We as authors endeavor to undertake the profession of writing. Do we hope to make it a career? Abso-fucking-lutely. For the majority of us though this isn’t going to happen. But it’s a calling, a pursuit that we have to take part in, a vocation and a calling that speaks to our very souls. It is our duty, not only to ourselves but our very spirit, to take on the mission we were always destined to pursue. But I’m getting ahead of myself here, so let’s take it from the word go. Like anyone our day begins by getting out of bed.

From there it’s a variety of the following, but in the end we have as much (sometimes less, sometimes more) to do as the average non-writer type person to get done in a day. And then we still have to get in our time/word counts.

  1. Rise & Shine – or the variant of Groan & Grumble, Moan & Creak, Bitch & Bargain, etc.
  2. Freshen Up – otherwise known as beating down the bedhead, de-furring the tongue, and so forth
  3. Fuel For The Day – usually trying to slurp down a too hot coffee/tea too fast, burn the tongue/roof of mouth, and curse mornings; occasionally there might be a spare 2 seconds for something to eat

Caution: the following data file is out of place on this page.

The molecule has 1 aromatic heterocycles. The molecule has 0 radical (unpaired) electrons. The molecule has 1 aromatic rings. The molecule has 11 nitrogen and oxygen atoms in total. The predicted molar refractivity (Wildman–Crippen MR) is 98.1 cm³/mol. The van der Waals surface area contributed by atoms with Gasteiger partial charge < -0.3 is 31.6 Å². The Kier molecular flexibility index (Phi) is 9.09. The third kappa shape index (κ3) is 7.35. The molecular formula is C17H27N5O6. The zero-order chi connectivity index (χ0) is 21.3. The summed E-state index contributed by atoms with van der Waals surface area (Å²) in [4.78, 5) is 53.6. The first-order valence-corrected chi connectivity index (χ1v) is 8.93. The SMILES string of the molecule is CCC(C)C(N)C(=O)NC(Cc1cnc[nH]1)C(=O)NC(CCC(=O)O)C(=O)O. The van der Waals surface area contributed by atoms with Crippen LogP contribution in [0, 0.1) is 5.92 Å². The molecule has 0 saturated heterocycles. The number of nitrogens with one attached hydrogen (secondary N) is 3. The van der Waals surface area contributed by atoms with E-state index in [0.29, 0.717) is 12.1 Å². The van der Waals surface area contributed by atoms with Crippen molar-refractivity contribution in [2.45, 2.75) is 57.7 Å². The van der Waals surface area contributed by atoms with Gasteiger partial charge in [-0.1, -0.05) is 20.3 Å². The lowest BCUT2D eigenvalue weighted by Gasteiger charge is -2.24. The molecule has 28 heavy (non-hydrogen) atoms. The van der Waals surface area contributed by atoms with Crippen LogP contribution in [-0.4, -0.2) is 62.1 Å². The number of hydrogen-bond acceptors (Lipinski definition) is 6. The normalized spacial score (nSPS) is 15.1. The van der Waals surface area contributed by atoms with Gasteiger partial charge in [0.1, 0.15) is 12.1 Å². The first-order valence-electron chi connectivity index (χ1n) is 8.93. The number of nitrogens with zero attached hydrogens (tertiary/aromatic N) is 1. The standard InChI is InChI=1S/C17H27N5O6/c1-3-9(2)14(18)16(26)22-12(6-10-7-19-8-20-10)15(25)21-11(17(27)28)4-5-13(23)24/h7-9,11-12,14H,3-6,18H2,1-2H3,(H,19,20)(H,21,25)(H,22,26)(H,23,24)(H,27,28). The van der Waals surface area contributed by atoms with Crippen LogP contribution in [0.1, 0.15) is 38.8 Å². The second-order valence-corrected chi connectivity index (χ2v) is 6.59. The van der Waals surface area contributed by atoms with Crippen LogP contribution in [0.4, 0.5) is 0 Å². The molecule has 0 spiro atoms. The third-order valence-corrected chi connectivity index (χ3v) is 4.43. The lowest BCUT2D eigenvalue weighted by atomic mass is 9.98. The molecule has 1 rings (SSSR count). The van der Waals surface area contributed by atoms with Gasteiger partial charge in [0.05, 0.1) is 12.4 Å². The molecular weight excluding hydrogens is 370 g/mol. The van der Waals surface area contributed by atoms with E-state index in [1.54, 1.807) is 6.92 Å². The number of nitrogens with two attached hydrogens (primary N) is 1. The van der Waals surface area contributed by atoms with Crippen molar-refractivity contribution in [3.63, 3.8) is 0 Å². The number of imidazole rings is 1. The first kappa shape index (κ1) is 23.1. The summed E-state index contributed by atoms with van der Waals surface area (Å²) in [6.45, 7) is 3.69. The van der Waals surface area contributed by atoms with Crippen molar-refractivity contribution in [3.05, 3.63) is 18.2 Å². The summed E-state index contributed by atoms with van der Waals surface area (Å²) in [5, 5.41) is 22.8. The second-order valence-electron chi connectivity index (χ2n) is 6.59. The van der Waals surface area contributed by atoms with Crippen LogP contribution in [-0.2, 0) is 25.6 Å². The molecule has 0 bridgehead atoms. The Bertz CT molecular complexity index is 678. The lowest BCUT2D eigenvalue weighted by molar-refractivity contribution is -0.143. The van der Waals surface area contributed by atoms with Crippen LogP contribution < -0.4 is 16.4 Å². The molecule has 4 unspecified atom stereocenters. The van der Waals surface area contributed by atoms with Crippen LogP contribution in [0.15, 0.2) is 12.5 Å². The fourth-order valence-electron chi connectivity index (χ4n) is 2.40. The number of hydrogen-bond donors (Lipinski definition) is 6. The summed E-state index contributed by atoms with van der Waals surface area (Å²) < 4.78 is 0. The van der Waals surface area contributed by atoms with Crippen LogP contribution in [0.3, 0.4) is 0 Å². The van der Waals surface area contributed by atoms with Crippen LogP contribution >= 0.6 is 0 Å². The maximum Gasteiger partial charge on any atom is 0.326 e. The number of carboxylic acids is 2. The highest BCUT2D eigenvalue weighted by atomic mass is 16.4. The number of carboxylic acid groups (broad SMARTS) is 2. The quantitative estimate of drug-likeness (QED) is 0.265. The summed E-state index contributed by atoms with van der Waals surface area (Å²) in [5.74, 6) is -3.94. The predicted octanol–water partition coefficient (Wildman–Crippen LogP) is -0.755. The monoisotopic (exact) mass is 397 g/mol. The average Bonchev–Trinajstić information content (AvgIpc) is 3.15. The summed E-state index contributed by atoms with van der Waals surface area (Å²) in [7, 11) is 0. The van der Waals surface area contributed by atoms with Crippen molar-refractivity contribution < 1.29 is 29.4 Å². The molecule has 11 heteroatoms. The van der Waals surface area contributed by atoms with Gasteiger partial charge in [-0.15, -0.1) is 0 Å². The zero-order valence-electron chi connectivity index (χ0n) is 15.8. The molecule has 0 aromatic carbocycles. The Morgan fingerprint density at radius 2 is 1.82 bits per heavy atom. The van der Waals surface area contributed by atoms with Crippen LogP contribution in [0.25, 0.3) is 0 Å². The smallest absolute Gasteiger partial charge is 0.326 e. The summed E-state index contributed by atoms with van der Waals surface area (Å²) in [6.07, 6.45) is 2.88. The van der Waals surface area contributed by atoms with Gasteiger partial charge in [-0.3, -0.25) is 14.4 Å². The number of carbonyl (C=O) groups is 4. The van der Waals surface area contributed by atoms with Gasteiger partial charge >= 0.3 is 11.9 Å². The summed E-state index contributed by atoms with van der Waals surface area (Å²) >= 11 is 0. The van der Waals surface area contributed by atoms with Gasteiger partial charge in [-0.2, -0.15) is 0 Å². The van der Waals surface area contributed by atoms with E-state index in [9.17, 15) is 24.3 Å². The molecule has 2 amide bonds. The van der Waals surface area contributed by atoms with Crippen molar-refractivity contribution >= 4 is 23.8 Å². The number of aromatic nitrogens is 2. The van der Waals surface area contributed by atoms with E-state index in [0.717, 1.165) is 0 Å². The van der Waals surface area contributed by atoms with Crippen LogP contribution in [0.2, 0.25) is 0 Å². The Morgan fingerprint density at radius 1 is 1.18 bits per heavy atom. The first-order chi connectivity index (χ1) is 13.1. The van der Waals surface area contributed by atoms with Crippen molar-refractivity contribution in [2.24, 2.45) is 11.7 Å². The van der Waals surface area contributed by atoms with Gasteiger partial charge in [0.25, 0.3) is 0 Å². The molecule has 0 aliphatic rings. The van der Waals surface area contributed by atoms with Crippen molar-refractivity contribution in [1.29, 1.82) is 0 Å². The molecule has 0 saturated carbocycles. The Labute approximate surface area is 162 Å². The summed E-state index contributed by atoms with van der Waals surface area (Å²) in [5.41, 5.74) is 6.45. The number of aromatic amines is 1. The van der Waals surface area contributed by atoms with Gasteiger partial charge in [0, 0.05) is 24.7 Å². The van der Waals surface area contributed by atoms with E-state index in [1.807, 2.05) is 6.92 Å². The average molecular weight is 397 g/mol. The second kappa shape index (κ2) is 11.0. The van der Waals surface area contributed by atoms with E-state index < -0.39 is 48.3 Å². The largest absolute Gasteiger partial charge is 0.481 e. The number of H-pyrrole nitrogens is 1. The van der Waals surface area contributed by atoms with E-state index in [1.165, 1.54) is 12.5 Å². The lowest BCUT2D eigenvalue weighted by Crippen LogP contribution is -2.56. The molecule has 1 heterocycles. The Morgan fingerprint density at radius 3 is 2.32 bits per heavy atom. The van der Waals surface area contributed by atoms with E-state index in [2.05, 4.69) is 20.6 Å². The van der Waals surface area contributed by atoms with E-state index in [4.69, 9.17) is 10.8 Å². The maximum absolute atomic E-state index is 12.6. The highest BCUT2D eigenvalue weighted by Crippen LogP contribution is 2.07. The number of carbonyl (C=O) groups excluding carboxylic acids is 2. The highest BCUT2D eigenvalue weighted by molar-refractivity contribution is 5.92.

4. Out The Door – this could involve kids, or just yourself and/or significant other, usually in a rush because despite all best laid plans you’re somehow behind schedule, not for the first time that year naturally
  5. Day Job – most authors have this beast of burden to contend with in one form or another unless they are lucky, or have sold extremely well to support themselves
  6. After Job/School Activities – folks with kids know there’s sometimes too many things to try to cram into one afternoon/evening, and yet somehow everything is always planned for the same night (sports games/finals, dance class/recitals, band practice/recitals, etc)
  7. Evening Relaxation – ensuring kids get watered and fed, usually a meal is crammed in there, homework (theirs or yours), etc
  8. Writing – now, unlike those who are lucky to have the daylight hours to write in while the house is partly or fully empty of small demanding beings, those of us with the Day Job get only a set number of minutes to hours to write in a night
  9. Inevitable Crash – bedtime, aka: when the muse really starts coming up with ideas but you’re too exhausted to care/write them down because you’ll remember in the morning, even though you won’t/don’t

Now, as mentioned there are variations on this, but the above is the gist of things of the “average” day for an author. Not only do we contend with everything non-writers do, we still have our actual career, our writing, to try and get time for in every single day. But it’s not JUST writing. For newbies and those who haven’t hit it “big”, we also have all the stuff some lucky authors have assistants for. Things like marketing, research, arranging for trips, conventions, etc. Which is 100% separate for the hundreds of daily tasks we still see to by ourselves, or at least oversee (grocery shopping, laundry, cleaning, bill paying, household fixes, etc, etc, etc.)